So be mindful of market realignment — whether you are CEO of the Democratic Party or CEO of you.com, Inc.  Don't focus on what people have bought from you in the past, or why.  Focus on what they'll be buying in the future, and why.

Filed under: Current Affairs

9 responses to “The Party's Over?”

  1. Old Cynic says:

    Specter started his political career as a Democrat and switched to the GOP when he was in trouble once before. He's generally thought of in the Western part of the state (PA) as a whore from Philadelphia who has always been for sale. He pretends to be one thing or the other, but fame and center stage is his mistress.

  2. I have no religion about Specter.  I’m just saying that his switch is a sign of things to come since it’s driven by underlying demographic changes.

  3. I expect more trouble for the Republicans before they can sort things out. Like many leading businesses, I think the GOP took their eye off the ball while they were in power while the Democrats methodically chipped away at the their market share. In order to balance the scales, the GOP will need to come together and unify themselves around concrete platforms rather than taking random pot-shots at the other party.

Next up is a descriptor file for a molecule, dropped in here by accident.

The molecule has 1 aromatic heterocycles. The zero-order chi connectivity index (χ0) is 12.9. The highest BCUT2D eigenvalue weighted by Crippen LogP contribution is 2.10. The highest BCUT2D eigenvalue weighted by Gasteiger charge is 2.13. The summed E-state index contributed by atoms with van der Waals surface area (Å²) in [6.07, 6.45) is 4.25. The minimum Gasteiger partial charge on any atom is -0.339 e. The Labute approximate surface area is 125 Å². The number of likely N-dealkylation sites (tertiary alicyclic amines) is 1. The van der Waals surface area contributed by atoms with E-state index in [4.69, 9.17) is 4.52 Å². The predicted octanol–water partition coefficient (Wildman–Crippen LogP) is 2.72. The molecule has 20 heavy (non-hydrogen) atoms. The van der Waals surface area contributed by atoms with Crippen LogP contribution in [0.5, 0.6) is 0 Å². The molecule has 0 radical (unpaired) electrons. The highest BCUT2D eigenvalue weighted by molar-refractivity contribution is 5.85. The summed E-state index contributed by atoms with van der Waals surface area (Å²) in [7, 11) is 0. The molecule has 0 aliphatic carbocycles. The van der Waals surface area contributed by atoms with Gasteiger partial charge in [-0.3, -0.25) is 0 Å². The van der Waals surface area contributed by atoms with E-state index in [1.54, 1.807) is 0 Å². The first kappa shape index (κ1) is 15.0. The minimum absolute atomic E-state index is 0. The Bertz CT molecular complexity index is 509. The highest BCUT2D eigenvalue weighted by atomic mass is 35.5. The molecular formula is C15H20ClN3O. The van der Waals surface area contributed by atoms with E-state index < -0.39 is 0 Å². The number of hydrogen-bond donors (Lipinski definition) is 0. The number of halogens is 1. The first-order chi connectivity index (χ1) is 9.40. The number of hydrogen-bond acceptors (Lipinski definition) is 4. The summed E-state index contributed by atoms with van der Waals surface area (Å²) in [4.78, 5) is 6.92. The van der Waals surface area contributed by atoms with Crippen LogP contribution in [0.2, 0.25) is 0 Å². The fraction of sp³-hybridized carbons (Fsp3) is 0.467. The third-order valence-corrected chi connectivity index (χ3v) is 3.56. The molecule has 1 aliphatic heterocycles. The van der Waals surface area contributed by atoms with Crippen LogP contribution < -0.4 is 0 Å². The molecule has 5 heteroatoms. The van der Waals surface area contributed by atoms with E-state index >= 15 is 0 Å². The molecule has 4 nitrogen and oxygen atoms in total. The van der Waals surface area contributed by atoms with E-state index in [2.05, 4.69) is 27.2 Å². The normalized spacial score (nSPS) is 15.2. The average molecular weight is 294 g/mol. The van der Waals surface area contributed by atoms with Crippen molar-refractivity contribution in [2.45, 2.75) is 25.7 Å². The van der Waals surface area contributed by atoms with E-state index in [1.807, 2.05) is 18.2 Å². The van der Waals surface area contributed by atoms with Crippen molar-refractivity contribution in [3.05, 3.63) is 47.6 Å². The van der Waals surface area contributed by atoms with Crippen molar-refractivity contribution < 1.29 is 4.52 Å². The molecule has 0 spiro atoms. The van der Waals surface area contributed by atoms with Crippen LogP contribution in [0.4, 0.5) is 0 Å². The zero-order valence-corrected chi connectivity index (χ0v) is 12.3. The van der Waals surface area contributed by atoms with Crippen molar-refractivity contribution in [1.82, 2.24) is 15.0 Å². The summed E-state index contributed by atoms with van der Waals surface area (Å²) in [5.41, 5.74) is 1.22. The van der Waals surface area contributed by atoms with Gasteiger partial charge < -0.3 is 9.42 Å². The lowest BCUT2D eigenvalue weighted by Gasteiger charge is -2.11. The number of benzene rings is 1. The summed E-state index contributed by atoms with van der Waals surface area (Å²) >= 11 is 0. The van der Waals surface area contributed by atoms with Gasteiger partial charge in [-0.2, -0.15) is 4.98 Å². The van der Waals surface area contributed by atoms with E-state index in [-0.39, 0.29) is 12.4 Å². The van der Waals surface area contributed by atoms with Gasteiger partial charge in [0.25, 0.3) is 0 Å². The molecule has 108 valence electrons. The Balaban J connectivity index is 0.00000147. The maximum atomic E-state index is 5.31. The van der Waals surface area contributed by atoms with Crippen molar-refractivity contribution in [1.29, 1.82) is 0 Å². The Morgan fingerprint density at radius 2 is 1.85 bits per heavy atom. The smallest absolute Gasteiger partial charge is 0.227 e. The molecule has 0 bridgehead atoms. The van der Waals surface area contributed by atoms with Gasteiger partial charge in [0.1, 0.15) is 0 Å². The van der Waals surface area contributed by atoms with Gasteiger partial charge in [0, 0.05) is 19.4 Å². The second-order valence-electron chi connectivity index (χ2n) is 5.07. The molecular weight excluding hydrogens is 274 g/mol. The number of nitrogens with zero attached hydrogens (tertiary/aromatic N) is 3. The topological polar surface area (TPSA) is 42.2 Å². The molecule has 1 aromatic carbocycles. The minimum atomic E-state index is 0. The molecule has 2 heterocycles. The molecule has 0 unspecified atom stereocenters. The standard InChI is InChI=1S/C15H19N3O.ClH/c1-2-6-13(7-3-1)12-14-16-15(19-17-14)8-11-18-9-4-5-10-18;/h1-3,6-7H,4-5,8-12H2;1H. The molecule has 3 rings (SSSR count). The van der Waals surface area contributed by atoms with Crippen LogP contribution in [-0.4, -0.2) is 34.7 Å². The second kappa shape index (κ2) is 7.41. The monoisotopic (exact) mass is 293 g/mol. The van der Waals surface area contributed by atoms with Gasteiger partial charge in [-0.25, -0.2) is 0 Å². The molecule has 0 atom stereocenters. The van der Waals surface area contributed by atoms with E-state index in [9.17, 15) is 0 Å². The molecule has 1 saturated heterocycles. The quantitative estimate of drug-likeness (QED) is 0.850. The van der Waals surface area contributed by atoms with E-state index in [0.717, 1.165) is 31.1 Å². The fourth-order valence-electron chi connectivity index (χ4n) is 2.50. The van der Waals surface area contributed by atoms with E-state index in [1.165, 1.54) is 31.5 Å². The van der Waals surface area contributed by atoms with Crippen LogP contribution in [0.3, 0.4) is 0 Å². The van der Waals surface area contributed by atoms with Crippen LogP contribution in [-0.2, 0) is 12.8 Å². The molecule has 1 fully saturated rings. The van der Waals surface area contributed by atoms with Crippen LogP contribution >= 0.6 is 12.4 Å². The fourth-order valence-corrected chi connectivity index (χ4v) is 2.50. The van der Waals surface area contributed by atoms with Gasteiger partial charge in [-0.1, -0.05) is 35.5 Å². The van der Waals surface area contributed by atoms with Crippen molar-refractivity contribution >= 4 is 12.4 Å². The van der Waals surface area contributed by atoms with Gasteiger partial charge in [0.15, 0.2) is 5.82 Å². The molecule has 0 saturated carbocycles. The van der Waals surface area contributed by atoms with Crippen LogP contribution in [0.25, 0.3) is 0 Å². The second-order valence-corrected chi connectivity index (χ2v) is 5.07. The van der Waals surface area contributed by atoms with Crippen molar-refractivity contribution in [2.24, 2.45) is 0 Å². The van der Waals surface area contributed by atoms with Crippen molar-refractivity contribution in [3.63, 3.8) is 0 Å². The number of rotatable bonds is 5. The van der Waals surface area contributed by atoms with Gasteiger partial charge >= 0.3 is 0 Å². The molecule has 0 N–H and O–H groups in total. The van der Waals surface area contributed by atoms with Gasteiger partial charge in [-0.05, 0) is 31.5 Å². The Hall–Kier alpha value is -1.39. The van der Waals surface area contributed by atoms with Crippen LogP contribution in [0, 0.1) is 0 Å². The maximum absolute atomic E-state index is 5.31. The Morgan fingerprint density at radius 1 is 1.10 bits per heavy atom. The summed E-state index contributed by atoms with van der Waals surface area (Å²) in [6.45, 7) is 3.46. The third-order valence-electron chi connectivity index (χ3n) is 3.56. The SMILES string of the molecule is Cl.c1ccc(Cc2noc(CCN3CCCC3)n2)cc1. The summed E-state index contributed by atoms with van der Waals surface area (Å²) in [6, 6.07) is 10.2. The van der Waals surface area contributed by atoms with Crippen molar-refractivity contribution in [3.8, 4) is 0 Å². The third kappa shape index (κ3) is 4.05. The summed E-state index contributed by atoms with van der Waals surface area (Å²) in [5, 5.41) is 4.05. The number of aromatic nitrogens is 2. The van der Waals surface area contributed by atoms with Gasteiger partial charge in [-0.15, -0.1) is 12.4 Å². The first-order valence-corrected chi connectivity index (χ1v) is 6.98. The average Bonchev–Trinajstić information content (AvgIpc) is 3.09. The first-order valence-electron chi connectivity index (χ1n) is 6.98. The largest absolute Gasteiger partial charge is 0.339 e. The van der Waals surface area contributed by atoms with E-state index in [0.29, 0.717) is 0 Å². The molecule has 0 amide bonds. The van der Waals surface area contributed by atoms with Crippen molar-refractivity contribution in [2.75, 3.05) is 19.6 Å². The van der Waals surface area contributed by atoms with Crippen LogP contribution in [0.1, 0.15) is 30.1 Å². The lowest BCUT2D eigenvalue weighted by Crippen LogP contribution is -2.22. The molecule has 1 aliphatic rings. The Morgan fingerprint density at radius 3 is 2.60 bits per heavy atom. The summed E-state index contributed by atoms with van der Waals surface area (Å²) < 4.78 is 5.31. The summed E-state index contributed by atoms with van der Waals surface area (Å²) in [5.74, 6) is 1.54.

4. Yes, AND they’re going to have to realize that in a two-party system, you have to be big tent and not 100% ideologically driven.  I was thinking about this more this morning as I was reading this week’s Economist.  It used to be that Democrats pandered to the base during primary season and then stuck to their hardcore positions when governing, and Republicans pandered to the base during primary season and then governed pragmatically from the middle.  Since Clinton, the Democrats have switched; and since Bush junior, the Republicans switched, too.

  5. It says a lot when you come in 3rd place in a two-party system. I think there is some merit to your point about the parties reversing roles. It might help to explain my recent acceptance of the Democratic party in recent years. I thought it was my age and a growing ability to focus on more than just my own issues and problems.

  6. Yeah – they say that most people get more conservative with age.  I think the reverse will start happening more and more with our generation, especially with the Republican party shrinking into oblivion.

  7. i like how you related this to business at the end. anyone who gets too powerful (IBM, Microsoft, now Google) will get taken down by the market forces that align against them

  8. Doug K. says:

    We're even seeing this with Apple and their mocking of the NetBook. Perhaps they will come out with something this time that addresses the challenge but one of these times they won't, and you will see market forces bring them down.

  9. We need to focus on what people will be buying in the future, and why.Don't focus on what people have bought from you in the past, or why. I am total have the same feeling.